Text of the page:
The move follows a mixed set of fourth quarter financials for Hospira where a 24 per cent leap in earnings was overshadowed by a 3.4 per cent revenue decline, to $914m, missing analysts’ expectations.
While Hospira attributed the drop to currency fluctuations, the unusually high level of US orders for injectables in 2007 and lower demand for its contract services, today’s news suggests the firm may be taking the opportunity to streamline for difficult economic times.
Christopher Begley, CEO of the Illinois firm, said that the cuts are one of “a number of important steps to simplify our business, strengthen our financial position and establish a strong foundation for our future.”
Company COO Terrence Kearney echoed Begley’s comments when he explained the need for cost-cutting and restructuring in the current economic climate, despite stressing that the firm’s had decided on the reduction before the global downturn had begun.
While Hospira did not say in which divisions the workforce reductions would be made, it did name the firm’s generic injectables and medication management businesses as key growth drivers, indicating that cuts in these two units are unlikely.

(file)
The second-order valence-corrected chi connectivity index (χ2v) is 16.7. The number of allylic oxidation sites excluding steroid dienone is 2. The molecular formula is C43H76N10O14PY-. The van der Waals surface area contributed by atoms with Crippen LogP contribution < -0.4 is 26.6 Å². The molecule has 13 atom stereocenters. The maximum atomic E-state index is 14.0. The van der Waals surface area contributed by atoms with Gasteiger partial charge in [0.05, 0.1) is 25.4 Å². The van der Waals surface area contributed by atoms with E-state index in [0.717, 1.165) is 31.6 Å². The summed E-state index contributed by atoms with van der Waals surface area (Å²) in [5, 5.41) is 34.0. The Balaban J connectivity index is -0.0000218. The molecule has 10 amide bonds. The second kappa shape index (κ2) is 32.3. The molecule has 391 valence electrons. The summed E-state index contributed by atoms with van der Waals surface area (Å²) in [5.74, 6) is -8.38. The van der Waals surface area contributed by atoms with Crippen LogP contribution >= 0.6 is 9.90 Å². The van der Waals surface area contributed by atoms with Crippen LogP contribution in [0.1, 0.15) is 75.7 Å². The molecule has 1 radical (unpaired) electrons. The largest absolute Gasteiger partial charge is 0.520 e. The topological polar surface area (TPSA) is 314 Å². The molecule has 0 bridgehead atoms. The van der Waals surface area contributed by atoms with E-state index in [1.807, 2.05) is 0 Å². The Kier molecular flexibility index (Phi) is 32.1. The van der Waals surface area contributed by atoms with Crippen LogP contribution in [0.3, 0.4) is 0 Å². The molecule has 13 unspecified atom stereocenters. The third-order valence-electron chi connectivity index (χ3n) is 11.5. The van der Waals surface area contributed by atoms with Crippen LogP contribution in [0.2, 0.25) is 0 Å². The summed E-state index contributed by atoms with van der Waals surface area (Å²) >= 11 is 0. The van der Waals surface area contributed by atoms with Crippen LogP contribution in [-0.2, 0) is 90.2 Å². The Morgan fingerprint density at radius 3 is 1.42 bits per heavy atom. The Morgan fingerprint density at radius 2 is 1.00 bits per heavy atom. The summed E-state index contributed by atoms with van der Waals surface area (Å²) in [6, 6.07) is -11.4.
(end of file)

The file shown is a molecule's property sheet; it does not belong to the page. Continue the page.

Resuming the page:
“Not satisfied with being in the middle”
When Hospira was hived off from US healthcare giant Abbott Laboratories in 2004, Begley said that a lack of investment had hurt the company and promised to shake up its operations to improve margins and revenue.
While he reported that these goals had been reached when first mooting Project Fuel at last month’s quarterly report, he suggested that further progress could be made, commenting that Hospira is: ”not satisfied with being in the middle, and we know we can do better.”
Hospira’s share price rose $2.04 or 7.8 per cent to $28.37 on the New York Stock Exchange yesterday afternoon after the job cuts were announced.